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Each man's Journey is listed under his BASIC treatment. When you click on one of the names to read a particular Journey, you may see one or more different treatments in bold lettering immediately above the Journey text. You will see (Recurrence) if they are due to a recurrence. Otherwise, they will be treatments used in conjunction with the basic treatment, i.e. Lupron with External Beam Radiation or External Beam Radiation with HDRT/Brachytherapy, etc.

Cryoablation - Freezing
Paul Niblock

Active Surveillance
Gary Sanders
Len Lindstrom

Surgery - Robotic
Bill Force
Ray Barba
Anonymous 2, Part 1
Bob Peters
Roger Straus
Christopher (Christo) Schwartz
Lowell Bublavi
Anonymous 2

Surgery - Open
Bob Thorp
Bob Hefty
Tim Daugherty
Joel Peterson
Debbie Daugherty
Anonymous Part 1
Jim Buch
Anonymous Part 2
Bob Horney

Radiation - HDRT
Clint Sherburne

Alternative (Natural) Therapy
Allen Titmus

Hormone Therapy
Guy Waller
Arthur Case
Rick Lopez
Rommie Overton
Fred Thorngate
Duke Best

Radiation - External Beam
Rich Gordon
Rick Dancer
Jim Wilkinson
Armand Chichmanian
Tom Wilson
Rommie Overton
Warren Davidson
Lance Stoddard
Joe Henderson

Radiation - Brachytherapy
Wayne Miller
Denny Shields

Rich Gordon

In May 1987, I had my first PSA test in Reno, Nev., due to urinary frequency and urgency problems. My PSA at that time was 9.3. I was found to have acute and chronic prostatitus, which was the cause of my urinary problems and high PSA.
On June 30, 1987, I had a successful cysto-transurethral resection (roto-rooter procedure) at St. Mary's Hospital in Reno. That put me in pretty good shape for a few years with a much lower PSA of 3.8. By early 2002, I was getting up 2-3 times per night to urinate again, but my PSA was still 3.8. However, by August 2003, it had risen sharply to 6.2, then 7.3 in September which meant more testing with Dr. Peter Bergreen.
One blood test he ordered was the Free PSA test. This test is often used to substantiate the results of the regular Total PSA test. While we like the Total PSA test results to be around 4.0 ng/ml or lower, the results of the Free PSA test should be high, about 26.0 ng/ml or higher.
In my case, the low Free PSA of 7.0 ng/ml substantiated the high 7.3 Total PSA of September. With both PSA tests indicating prostate concerns, the next step was to perform a prostate biopsy and see what was going on. The biopsy results were not what I wanted. I did have prostate cancer with Gleason Scores of 6 which put it in the mildly aggressive category. Being in that category, I had time to consider what I would do.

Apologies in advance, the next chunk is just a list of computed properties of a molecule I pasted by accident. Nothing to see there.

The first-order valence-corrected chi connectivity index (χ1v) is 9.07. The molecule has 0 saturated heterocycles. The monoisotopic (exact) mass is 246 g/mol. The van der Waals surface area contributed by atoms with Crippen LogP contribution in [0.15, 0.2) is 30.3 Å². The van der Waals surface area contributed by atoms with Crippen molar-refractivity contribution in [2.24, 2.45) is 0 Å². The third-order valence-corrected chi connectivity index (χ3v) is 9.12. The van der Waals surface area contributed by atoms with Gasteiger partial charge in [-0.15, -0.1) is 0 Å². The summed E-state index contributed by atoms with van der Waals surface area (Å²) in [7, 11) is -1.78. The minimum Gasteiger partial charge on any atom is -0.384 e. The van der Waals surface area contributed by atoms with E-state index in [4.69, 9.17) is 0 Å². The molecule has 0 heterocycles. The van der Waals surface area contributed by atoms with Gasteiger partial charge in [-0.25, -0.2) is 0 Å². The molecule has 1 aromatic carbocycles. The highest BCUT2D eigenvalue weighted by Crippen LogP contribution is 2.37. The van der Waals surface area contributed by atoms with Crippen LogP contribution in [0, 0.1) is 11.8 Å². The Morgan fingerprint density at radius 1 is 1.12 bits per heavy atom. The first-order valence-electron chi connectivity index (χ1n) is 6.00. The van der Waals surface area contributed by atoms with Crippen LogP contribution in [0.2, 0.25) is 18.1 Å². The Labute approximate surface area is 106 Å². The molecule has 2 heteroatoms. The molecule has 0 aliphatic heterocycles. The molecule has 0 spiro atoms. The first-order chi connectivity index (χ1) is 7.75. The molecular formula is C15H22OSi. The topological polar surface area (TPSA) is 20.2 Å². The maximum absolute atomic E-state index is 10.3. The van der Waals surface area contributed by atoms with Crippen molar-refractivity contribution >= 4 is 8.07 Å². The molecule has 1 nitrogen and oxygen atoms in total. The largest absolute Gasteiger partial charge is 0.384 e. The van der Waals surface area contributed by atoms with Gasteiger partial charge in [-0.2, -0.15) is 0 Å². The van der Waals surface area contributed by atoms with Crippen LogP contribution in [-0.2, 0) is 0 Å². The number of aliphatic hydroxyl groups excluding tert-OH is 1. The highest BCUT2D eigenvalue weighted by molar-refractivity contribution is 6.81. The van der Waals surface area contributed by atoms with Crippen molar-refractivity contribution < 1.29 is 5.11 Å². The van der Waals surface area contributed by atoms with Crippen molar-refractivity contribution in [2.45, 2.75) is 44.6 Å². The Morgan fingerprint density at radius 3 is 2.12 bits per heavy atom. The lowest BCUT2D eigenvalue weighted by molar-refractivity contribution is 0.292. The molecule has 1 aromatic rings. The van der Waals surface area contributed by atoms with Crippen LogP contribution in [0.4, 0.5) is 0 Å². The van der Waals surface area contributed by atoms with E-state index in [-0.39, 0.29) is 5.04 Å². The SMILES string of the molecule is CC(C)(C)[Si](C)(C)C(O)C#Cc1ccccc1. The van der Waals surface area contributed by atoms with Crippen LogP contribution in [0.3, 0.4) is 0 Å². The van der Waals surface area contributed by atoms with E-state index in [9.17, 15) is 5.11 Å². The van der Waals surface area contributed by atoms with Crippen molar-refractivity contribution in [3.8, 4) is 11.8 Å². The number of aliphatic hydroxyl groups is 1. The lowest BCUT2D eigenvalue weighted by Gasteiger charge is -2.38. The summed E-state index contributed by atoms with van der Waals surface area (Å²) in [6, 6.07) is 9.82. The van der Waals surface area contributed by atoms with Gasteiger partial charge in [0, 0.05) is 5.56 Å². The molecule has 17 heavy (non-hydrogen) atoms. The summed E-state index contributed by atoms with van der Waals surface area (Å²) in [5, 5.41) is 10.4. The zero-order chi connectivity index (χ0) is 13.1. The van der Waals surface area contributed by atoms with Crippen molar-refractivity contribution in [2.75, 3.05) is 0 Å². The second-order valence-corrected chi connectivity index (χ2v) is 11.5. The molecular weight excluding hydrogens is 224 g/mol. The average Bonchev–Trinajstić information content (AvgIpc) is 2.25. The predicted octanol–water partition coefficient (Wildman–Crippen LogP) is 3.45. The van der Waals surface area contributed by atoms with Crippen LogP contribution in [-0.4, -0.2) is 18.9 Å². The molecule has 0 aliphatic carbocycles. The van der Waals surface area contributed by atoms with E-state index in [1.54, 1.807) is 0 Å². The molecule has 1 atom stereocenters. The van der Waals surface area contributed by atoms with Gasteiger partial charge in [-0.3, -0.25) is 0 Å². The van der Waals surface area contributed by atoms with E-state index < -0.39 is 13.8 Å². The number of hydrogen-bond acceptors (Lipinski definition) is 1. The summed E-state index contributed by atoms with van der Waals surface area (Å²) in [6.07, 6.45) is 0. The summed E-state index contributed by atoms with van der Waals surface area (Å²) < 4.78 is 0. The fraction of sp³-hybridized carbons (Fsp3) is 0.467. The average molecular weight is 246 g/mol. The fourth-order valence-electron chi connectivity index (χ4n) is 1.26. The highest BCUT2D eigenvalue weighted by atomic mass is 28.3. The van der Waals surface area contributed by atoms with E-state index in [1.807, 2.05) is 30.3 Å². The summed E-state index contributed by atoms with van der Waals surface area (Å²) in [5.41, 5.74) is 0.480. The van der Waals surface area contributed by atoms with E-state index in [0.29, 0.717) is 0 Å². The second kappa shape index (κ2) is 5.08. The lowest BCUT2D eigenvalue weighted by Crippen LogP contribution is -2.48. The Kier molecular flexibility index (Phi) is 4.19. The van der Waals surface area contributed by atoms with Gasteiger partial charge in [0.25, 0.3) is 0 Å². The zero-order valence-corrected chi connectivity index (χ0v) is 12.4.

However, I was still somewhat upset. Everything suddenly seemed unreal.
How could I possibly have cancer! If I were a younger man, I might opt for surgery to simply get rid of it. However, Dr. Bergreen said for most men in their 80s, a hormone shot every three months seemed to be the best choice. Being 82-1 /2-years-old definitely put me beyond the aggressive treatments, especially with Gleason 6 scores.
January was decision time. I went to the lab for more blood work and followed that with bone and CT scans looking for cancer cells that had metastasized to my bones or organs. With all those tests coming back ok, I was ready to start my hormone treatment and on January 13, 2004, I received my Zolodex. It was my first and last hormone treatment because my PSA dropped in February to 1.6, in April to 0.60 and in July to 0.27. But, in short order, that all changed. By November 2004, my PSA rebounded to 0.85. My February 2005 PSA was 2.9, August was 4.7, November was up to 5.6 and February 2006 came in at 5.9.
By that time I was under the care of urologist Dr. Doug Hoff since Dr. Bergreen no longer traveled to the Florence office. Dr. Hoff felt we would be starting Zolodex again, but wanted another PSA test in six months before doing so. That test, in August, came back at 7.1. That brought us to the discussion of when to resume treatment. There wasn't a real consensus among doctors as to when to restart treatment. Some said when the PSA reaches 7.0, some use 10.0 as their guideline and then there are all those "others." Well, in March 2008 my PSA hit 10.3. Time for action!
Dr. Hoff said I had three options: continue my "watch and wait”; start hormone treatment again; or, start external beam radiation (IGRT Image Guided Radiation Therapy). I chose IGRT and for 45 consecutive weekdays (5/21/08 to 7/23/08). I rode the Friends of Florence bus to the Oregon Urology Institute Radiation Center in Springfield for my radiation treatment. Since then, my PSA has been responding appropriately by dropping to 3.8 in October 2008. In 2009, the PSA scores have been 2.8 in February; 2.1 in May and 1.6 in August. My "trend" of a decreasing PSA is exactly what should be happening. It will not reach the "undetectable" levels of men who have undergone surgery, but mine should still reach a level indicating no active prostate cancer and that is right where it is headed.

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